Today’s employment report from the Bureau of Labor Statistics (BLS) showed an economy that continues to steadily generate new jobs. The 257,000 new jobs added in January basically matches the pace of jobs creation for all of 2014. With the revisions made by the BLS to the 2014 data, the nation averaged 259,000 new jobs per month in 2014. More impressive was the trend. What the headline news does not show is that we started 2014 with an average of 193,000 jobs being added per month in the first quarter. By the fourth quarter of the year the nation was adding an average of 324,000 jobs per month. Over the last three months (Nov ’14-Jan’15) the nation added 1,009,000 jobs.
What the headlines stories do not focus on is where the jobs are being created. Digging behind the headlines let’s us see where the job creation has been over the past year. The following table shows the jobs created from January 2014 to January 2015 by industry. I have sorted the data by average hourly earnings to show not only where the jobs are being created but what kind of wages are being paid for those industries.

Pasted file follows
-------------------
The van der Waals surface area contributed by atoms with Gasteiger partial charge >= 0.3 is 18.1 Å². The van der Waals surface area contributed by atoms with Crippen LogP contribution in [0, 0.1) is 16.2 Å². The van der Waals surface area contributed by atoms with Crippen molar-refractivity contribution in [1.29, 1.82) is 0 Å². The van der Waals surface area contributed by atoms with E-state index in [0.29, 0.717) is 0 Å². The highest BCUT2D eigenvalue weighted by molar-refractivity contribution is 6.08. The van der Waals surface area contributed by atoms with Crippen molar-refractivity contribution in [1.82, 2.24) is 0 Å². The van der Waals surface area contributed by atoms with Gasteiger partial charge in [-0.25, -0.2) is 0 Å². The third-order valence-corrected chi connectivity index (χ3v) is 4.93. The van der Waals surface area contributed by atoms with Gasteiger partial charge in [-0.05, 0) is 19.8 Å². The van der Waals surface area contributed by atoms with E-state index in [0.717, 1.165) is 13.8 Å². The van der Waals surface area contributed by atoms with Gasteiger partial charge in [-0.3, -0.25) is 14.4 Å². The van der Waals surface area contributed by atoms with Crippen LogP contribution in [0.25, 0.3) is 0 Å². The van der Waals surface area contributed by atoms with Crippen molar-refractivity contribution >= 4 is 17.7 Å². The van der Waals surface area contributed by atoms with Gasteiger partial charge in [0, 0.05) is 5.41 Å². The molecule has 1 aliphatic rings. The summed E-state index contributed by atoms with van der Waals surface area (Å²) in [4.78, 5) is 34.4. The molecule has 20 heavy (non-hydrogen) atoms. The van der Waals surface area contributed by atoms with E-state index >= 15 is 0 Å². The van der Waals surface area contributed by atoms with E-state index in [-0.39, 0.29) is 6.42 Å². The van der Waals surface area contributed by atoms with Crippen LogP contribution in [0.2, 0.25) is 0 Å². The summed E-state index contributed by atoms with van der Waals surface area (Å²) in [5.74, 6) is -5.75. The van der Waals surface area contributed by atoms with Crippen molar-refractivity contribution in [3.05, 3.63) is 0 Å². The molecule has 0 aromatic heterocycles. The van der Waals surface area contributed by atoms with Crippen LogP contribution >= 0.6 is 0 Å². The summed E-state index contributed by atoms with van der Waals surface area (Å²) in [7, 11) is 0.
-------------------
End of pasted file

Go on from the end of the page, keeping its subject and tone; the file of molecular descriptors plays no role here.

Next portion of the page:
|Private Industry||Year-over-Year Jobs Added/(Lost)||Average Hourly Earnings|
|Mining & Logging||27,000||$30.48|
|Professional & Business Services||369,500||$29.74|
|Education & Health Services||441,000||$25.06|
|Transportation & Warehousing||139,500||$22.79|
|Leisure & Hospitality||402,000||$14.15|
What the data shows is that the jobs paying between $30 per hour and higher had the least amount of jobs creation since January of 2014. Jobs paying between $30 per hour and higher only accounted for 7% of the jobs created. Jobs paying between $25-$30 per hour accounted for 44% of the jobs created and jobs that pay less than $25 per hour accounted for 49% of all jobs created.
Steve Scranton is the Chief Investment Officer and Economist for Washington Trust Bank and is a CFA charter holder with over 30 years of investment experience with equities, tax-exempt and taxable fixed income securities. Steve actively participates on committees within the bank to help design strategies and policies related to client and bank owned investments. Steve also serves as the economist for the Bank and has been a featured speaker for both client and professional organization events throughout the Northwest.